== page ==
A LEADING architect has said the loss of Liverpool’s World Heritage status will be used by conservation groups to heap pressure on Edinburgh City Council to curb new developments in the capital.

Professor Alan Dunlop said he did not believe that the city was in danger of losing the coveted status and described Liverpool as an “easy target”.

“I don’t think Edinburgh is under threat of losing World Heritage status. Instead the decision will further embolden the various conservation groups within Edinburgh into coercing the planning department and Edinburgh city councillors to reject any modern development they don’t like by using Liverpool’s loss of World Heritage Status as a warning,” he said.

“The situation with Liverpool is different, I’ve taught there as a visiting professor for five years, it is a city I love. It had many abandoned sites along its waterfront in dire need of regeneration. I believe World Heritage were flexing their muscles and Liverpool and was an easy target. Not like Edinburgh at all.”

He added: “I would add the Unesco’s decision to strip Liverpool of World Heritage status, apparently due to ‘irreversible damage’ caused by new development is cant, with so many abandoned and brownfield sites on the Mersey, what else could they do. “Edinburgh is our capital, the birthplace of the Enlightenment and, with the contrast of the New and Old Town, it is unique. However, there are situations where the supposed awarding of World Heritage status is more of a burden than a benefit. Cities also need to adapt and grow, not be preserved in aspic, which it often feels that Edinburgh’s conservation groups would like. I expect Liverpool to bounce back from this. I certainly hope so.”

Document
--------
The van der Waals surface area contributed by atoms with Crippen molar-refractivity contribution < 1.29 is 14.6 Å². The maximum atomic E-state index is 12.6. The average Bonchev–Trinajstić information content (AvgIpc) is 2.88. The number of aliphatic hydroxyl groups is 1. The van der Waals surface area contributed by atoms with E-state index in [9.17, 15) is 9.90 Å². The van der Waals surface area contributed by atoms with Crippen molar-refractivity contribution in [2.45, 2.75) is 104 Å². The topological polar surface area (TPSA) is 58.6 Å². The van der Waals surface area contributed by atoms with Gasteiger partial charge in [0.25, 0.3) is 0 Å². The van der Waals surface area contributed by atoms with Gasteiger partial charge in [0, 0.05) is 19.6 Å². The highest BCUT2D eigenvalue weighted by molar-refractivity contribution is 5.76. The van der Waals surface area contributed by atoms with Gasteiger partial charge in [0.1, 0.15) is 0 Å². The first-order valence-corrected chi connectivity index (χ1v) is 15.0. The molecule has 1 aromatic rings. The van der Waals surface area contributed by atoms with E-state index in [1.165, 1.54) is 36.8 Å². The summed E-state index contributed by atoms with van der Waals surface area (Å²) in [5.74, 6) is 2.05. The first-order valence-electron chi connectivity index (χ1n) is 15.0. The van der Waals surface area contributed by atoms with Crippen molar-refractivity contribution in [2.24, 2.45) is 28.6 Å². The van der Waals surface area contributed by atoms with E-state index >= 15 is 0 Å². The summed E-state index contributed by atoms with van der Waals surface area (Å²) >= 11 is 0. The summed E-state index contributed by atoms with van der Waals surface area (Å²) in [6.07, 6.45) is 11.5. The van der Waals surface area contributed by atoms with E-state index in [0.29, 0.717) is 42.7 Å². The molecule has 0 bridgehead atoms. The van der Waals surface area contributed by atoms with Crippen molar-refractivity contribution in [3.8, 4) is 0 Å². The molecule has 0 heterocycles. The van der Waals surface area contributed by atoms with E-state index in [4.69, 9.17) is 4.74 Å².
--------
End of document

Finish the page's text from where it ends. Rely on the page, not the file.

Edinburgh has two World Heritage Sites – the Old and the New Towns as well as the nearby Forth Bridge.

Christina Sinclair, director of Edinburgh World Heritage has stressed that despite concerns raised by Unesco over “a cluster of developments” in Edinburgh following a 2015 visit, the capital’s World Heritage status “is not under imminent threat”.

She added: “The recent decision to stop the plan to transform the Old Royal High School into a luxury hotel has confirmed that new development that threatens the heritage value of the site will not be permitted.”

READ MORE: Liverpool stripped of Unesco World Heritage status over new waterfront buildings

Sinclair has called on councillors and heritage bodies to “remain vigilant in order to protect our precious city”, warning no complacency can be permitted.

She added: “The new hotel at the St James Quarter has certainly raised eyebrows and has altered our skyline significantly. The recent proposals, such as the approved new rooftop extension for Debenhams on Princes Street are a further reminder that little by little, new development can encroach and threaten the heritage value of Edinburgh.

Liverpool has been on the list of World Heritage in danger since 2012 when the committee decided the Liverpool Waters development, planned for the city’s northern docks, was a potential danger to the site.